5. Do you swear to tell the truth, the whole truth, and nothing but the truth so help you’re cloven hoofed God?

  6. Poor Roger… What’s he going to do with all his free time, and the $50 million he’s made per year, as the commish, up to this point? I feel so bad that he’s on the hot seat.

  7. He’ll testify – AS HE SHOULD. There’s absolutely no justification to exclude him, and the NFL should not have tried to exclude him.

    When he testifies, he needs to be straightforward and just clearly answer the questions. If he diverts into legalize and semantics to avoid questions again, as he did a few months back, he should be fired.

  8. I hope this judge gets tough on this clown Goodell’s BS answers he loves to give while testifying. In the case of the Cowboys Super Bowl seating debacle, he usually gives such answers as i dont remember, i dont recall, im not sure what u mean, i already answered that when he didnt.

  9. Let’s hope Goodell goes down in flames. No other commissioner in the history of pro football has been so loathed.

    It would not surprise me if he takes an Alberto Gonzales approach to his testimony and has sudden amnesia to all the relevant facts that point to his direct malfeasance. He seems like a typical everyone’s fault but mine type.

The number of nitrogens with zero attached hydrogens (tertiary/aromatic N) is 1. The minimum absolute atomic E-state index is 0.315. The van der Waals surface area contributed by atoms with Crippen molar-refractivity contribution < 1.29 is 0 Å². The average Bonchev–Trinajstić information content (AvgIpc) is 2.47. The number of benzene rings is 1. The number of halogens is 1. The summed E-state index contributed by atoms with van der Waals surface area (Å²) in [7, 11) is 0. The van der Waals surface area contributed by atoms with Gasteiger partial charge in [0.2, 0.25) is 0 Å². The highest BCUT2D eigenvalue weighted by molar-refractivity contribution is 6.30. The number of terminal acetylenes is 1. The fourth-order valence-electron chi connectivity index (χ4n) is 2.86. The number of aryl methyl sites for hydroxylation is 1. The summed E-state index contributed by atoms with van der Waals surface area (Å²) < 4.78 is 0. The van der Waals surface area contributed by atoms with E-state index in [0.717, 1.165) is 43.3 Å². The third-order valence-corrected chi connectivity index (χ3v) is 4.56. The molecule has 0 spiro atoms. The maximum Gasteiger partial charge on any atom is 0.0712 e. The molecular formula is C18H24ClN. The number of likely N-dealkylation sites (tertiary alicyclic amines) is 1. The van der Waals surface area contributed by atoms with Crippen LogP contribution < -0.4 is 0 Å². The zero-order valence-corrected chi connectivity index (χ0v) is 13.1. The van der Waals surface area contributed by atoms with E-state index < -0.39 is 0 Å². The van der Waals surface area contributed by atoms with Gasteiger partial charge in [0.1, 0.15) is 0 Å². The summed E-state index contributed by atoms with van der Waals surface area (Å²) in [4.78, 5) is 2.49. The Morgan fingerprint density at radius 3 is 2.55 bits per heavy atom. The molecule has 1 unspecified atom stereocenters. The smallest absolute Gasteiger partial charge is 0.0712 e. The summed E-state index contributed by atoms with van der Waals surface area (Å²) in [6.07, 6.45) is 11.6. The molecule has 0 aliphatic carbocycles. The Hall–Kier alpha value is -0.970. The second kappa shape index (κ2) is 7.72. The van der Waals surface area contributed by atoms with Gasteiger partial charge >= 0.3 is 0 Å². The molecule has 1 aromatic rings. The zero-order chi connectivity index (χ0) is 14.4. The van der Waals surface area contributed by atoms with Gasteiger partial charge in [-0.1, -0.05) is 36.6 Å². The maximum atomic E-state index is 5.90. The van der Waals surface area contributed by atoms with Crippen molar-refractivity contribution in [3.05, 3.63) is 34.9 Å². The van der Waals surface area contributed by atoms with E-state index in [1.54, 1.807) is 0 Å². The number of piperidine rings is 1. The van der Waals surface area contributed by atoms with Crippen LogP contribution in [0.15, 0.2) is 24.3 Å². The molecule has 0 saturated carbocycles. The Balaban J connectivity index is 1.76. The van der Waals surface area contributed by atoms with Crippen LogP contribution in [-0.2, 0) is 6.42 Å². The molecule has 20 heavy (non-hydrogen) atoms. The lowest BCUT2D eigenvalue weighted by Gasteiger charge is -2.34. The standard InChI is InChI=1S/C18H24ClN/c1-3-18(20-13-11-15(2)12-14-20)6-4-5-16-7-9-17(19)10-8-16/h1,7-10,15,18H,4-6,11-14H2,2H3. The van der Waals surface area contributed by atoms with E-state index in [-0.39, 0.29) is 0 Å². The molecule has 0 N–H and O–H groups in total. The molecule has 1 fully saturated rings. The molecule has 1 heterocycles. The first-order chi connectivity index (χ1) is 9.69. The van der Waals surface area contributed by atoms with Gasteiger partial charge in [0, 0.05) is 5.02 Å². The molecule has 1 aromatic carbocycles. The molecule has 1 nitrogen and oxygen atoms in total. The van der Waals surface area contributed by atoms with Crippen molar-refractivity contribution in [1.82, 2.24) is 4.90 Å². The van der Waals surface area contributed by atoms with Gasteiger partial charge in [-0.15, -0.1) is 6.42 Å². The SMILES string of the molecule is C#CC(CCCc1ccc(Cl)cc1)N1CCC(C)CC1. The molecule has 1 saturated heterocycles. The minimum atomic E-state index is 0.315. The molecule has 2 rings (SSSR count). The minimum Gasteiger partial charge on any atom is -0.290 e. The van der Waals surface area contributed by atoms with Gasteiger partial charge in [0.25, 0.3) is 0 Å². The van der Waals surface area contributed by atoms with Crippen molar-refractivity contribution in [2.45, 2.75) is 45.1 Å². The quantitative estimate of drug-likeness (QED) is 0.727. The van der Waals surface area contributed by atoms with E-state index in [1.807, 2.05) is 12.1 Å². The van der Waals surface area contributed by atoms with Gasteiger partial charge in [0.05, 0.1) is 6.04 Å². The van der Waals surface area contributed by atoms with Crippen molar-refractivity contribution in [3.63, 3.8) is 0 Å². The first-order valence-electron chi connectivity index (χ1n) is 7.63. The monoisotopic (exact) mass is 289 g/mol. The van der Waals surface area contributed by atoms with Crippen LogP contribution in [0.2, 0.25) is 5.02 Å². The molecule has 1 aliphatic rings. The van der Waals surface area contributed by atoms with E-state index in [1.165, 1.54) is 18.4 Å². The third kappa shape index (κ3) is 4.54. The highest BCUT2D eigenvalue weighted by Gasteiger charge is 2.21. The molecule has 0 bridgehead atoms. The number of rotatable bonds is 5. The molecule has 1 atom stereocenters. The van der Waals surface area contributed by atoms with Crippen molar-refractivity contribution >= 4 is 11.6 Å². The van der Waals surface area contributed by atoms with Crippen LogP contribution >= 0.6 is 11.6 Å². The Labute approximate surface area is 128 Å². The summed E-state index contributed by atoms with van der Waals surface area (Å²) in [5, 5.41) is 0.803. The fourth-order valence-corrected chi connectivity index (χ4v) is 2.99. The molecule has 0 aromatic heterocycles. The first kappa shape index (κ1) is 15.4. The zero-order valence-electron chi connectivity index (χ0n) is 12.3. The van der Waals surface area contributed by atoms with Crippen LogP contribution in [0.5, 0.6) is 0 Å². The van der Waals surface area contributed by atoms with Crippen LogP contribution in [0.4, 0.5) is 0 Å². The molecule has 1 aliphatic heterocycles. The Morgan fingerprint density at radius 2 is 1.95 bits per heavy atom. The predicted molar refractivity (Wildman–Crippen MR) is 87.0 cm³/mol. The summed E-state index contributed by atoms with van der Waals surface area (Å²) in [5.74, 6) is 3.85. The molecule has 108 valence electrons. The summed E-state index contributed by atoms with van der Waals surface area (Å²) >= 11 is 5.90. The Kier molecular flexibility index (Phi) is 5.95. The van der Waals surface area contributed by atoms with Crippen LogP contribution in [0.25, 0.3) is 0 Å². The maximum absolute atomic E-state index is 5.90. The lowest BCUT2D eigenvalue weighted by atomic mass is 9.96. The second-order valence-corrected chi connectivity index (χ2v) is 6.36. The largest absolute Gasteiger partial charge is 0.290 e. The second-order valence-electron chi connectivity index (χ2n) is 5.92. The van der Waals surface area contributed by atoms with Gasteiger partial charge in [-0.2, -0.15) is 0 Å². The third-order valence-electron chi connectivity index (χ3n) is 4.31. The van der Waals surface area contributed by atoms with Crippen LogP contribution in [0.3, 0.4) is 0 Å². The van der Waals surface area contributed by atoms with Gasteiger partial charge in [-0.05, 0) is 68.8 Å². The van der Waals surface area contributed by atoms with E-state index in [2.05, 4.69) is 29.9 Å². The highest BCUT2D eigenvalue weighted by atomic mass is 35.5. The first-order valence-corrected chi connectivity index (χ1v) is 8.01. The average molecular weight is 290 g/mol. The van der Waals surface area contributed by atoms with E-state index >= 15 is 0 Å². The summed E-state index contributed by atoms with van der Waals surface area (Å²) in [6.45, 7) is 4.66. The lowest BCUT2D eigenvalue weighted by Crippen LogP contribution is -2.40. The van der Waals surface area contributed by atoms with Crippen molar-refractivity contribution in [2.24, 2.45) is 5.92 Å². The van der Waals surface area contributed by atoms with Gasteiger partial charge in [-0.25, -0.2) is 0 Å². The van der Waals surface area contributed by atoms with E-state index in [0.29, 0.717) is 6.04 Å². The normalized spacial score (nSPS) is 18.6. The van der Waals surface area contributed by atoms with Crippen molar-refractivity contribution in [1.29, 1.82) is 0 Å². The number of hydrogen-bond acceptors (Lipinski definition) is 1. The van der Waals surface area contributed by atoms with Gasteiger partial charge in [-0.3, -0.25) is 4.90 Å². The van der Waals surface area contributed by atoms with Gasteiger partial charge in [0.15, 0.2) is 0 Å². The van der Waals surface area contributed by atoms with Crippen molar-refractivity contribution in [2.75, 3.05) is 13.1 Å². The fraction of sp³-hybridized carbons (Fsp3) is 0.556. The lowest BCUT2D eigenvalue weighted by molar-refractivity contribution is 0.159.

10. I am curious if he will stick with the obvious and amateurish lies they tried to sell everyone earlier or if he will change his story. And if he does change his story – will he still be lying or will he finally tell the obvious truths?

  11. Goodell wanted to be the big dog and hand down his justice without any checks or balances. Now he has to sleep in the bed of his own creation and, while I usually don’t care about these things, I hope he gets slapped down as hard as he has slapped others with his own brand of unchecked justice.

  12. I don’t think Roger Goodell is going anywhere…

    and whatever comes out of his testimony will make Ray Rice and the Ravens Front Office look worse…

  13. This would draw super bowl type ratings , oj trial viewership , if aired live on NFL network. The owners should look to capitalize and sell new advertising and sponsorship, because it’s all about the money.

  14. Does Goodell face sanctions if he either A) chooses to refuse the compel or B) is found to have lied at any point? That’s what I’d like to know.

    Either way, buckle up. This is just heating up

  15. You think he is worried about money? A new job? His future? If so, I got a bridge to sell you.

  16. thegreatgabbert says:
    Oct 22, 2014 10:37 PM
    Goodell is smarter and more ethical than all of the people lined up against him COMBINED.

    Particularly turds like Rice and De Smith.


    He may be, I don’t know, but he certainly is as equally as guilty as his own crimes as Rice is of his.Goodell just have millionare owners backing him as long as he greases their wheels. Remember when he was guilty of collusion and never had to answer for it, enforcing a “rule” that did not exist?